Cisco is once again supplying networking equipment to the Chinese government for a comprehensive effort to monitor its citizens. This time, it’s for the “Peaceful Chongqing” system, which will is to be the world’s largest surveillance system, with approximately 500,000 cameras aimed at the 12 million inhabitants of Chongqing.
Cisco’s record of helping China create systems that could, and perhaps are, used to oppress its own people is checkered, at best. In 2005, some of its own shareholders tried, and failed, to force the company to consider the potential for its equipment to abet human rights abuses in China and elsewhere.
Cisco’s defense against charges of aiding repressive regimes has always been the same: it sells the same networking equipment – mostly routers and switches – to everyone, and doesn’t customize it specifically to aid in human rights abuses. It’s what the company told Congress in 2006, and it appears to be the company’s defense against an ongoing civil suit on behalf of Chinese citizens who were tortured and in some cases murdered by their own government, allegedly after being identified with equipment sold by Cisco.
The problem with Cisco’s defense – that it can’t be held responsible for what governments do with its wares – is that the U.S. government regularly holds companies responsible for what governments do with a company’s products, whatever the stated goal upon date of purchase.
For example, most “dual-use” technologies – items that have both a military and a civilian use – are banned for export under Federal law. This is even true of information technologies. So how does Cisco get away with selling IT to China when that technology could so easily be put to nefarious purposes in the world’s largest non-democratic nation?
Here’s how the Wall Street Journal sums up the “loophole” that Cisco exploits in shipping its wares to China:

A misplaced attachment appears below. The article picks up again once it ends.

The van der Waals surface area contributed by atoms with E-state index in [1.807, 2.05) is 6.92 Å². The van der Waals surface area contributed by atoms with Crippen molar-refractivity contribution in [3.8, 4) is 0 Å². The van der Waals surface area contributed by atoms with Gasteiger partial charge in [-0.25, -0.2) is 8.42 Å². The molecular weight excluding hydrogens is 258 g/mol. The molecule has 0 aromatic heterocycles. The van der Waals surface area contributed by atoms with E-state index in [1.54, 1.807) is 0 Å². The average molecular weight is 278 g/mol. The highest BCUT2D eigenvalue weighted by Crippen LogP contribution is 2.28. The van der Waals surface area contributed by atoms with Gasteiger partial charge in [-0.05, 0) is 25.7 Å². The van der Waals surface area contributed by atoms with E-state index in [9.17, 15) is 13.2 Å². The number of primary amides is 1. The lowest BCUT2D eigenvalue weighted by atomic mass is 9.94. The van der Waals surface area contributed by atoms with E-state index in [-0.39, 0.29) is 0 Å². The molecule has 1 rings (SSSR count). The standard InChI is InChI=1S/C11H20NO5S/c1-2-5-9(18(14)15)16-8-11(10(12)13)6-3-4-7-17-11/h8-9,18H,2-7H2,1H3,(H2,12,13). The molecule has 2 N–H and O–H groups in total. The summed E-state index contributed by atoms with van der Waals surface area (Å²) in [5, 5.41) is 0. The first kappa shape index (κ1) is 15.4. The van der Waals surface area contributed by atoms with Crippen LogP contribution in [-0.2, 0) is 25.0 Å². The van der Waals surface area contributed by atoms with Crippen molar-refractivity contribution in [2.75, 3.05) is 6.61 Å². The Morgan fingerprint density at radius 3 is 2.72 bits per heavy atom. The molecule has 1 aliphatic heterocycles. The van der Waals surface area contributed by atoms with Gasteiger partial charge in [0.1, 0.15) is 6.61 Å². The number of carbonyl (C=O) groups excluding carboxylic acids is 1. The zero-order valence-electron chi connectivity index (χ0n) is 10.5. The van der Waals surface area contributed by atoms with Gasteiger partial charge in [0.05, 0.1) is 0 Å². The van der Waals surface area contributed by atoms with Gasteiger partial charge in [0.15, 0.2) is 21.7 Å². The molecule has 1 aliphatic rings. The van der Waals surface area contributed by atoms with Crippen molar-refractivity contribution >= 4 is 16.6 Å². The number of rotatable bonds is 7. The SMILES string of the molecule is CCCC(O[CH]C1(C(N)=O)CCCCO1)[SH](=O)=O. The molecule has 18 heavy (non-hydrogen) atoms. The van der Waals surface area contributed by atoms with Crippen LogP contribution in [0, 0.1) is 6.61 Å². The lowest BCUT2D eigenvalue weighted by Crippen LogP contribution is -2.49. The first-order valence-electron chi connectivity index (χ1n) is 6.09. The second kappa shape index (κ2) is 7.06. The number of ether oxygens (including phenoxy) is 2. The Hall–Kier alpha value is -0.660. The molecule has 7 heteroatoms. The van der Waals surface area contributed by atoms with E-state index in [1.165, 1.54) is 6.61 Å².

The U.S. has prohibited export of crime-control products to China (for instance, fingerprinting equipment) ever since Beijing’s deadly 1989 Tiananmen Square crackdown. But the U.S. restrictions don’t prohibit sale of technologies such as cameras that can be used in many ways—to tame, say, either traffic jams or democracy marches. This loophole troubles some critics.
Internal company memos revealed in 2008 that Cisco is well aware that the Chinese government wants to use its equipment as a tool of repression. That memo even specifically named, as a motivation for buying Cisco’s equipment, the Chinese government’s desire to repress the Falun Gong religious organization whose members were later tortured and murdered by the state.
Suppliers of technology to the Chinese government face a straightforward dilemma: do they miss out on business opportunities in what will soon be the world’s largest economy, knowing that some other supplier will likely be secured, or do they sell their wares anyway, falling back on the defense that almost all information technology is ultimately dual-use?
Google faced a similar dilemma in China, as it first obeyed and then defied official dictates that it censor its search results within the country. Cisco appears to have chosen a different path, as have countless other companies – highlighting, if anything, the extremely unusual nature of Google’s defiance.
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